Proximal Risk Factors for Short-Term Community Violence Among Adults With Mental Illnesses.

Published

Journal Article

This study examined the role of static indicators and proximal, clinically relevant indicators in the prediction of short-term community violence in a large, heterogeneous sample of adults with mental illnesses.Data were pooled from five studies of adults with mental illnesses (N=4,484). Follow-up data were available for 2,579 participants. A hierarchical linear regression assessed the incremental validity of a series of variable clusters in the prediction of violence risk at six months: static characteristics (age, sex, race-ethnicity, and primary diagnosis), substance use (alcohol use and drug use at baseline), clinical functioning (psychiatric symptoms at baseline and recent hospitalization), recent violence, and recent victimization.Results demonstrated improved prediction with each step of the model, indicating that proximal indicators contributed to the prediction of short-term community violence above and beyond static characteristics. When all variables were entered, current alcohol use, recent violence, and recent victimization were positive predictors of subsequent violence, even after the analysis controlled for participant characteristics.This study provides empirical evidence for three proximal, clinically relevant indicators in the assessment and management of short-term violence risk among adults with mental illnesses: current alcohol use, recent violence, and recent victimization. Consideration of these indicators in clinical practice may assist in the identification of adults with mental illnesses who are at heightened risk of short-term community violence.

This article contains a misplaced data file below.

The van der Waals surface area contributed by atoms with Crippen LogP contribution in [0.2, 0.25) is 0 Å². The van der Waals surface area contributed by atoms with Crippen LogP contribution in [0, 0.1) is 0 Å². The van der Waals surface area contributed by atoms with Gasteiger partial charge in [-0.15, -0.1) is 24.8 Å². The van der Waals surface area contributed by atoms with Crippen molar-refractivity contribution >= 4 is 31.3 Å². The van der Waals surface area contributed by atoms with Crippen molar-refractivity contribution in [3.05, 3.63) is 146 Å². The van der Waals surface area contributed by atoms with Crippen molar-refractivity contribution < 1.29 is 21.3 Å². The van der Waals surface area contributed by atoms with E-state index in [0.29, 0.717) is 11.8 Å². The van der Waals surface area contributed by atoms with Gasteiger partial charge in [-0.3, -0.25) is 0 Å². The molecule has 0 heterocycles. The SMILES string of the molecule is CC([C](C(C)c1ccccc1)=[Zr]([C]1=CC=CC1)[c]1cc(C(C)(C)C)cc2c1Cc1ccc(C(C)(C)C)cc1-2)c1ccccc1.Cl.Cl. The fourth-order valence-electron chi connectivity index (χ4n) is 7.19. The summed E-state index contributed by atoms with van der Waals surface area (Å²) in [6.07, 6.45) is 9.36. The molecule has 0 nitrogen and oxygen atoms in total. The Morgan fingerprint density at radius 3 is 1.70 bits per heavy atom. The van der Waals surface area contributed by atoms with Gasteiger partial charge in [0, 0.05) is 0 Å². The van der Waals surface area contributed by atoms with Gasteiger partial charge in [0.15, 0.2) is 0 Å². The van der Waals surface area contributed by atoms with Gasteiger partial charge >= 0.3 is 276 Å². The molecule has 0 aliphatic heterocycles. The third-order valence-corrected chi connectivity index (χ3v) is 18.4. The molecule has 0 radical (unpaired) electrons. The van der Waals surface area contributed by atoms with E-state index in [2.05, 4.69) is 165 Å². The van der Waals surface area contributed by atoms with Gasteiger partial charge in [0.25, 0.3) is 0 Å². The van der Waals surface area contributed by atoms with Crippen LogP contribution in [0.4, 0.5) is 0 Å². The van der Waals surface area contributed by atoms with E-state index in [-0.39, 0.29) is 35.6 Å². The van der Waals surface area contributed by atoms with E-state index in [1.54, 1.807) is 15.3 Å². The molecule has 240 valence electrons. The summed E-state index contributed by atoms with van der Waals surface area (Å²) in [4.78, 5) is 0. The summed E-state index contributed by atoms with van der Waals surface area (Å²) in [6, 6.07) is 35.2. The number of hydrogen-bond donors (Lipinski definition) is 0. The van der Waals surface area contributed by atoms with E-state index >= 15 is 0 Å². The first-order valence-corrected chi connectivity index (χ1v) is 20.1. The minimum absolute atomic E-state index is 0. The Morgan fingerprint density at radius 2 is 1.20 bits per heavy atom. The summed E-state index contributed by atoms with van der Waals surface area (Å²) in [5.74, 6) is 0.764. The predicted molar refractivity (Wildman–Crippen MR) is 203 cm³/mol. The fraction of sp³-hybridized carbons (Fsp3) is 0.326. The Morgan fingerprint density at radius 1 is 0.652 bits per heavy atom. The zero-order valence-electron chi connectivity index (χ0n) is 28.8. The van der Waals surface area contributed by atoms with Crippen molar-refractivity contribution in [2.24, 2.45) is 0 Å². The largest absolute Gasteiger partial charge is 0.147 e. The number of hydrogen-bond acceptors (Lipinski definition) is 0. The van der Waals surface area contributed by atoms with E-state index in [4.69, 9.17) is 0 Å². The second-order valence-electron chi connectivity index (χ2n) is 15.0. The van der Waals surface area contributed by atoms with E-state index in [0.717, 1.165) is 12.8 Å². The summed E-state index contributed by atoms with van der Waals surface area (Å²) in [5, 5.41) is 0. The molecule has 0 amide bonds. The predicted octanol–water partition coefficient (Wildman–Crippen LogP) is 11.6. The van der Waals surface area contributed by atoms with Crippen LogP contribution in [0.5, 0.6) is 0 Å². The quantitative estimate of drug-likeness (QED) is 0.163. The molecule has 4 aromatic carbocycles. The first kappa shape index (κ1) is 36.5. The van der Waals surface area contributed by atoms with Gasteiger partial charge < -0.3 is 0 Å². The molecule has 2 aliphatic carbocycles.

Full Text

Duke Authors

Cited Authors

  • Johnson, KL; Desmarais, SL; Grimm, KJ; Tueller, SJ; Swartz, MS; Van Dorn, RA

Published Date

  • July 2016

Published In

Volume / Issue

  • 67 / 7

Start / End Page

  • 771 - 778

PubMed ID

  • 26927580

Pubmed Central ID

  • 26927580

Electronic International Standard Serial Number (EISSN)

  • 1557-9700

International Standard Serial Number (ISSN)

  • 1075-2730

Digital Object Identifier (DOI)

  • 10.1176/appi.ps.201500259

Language

  • eng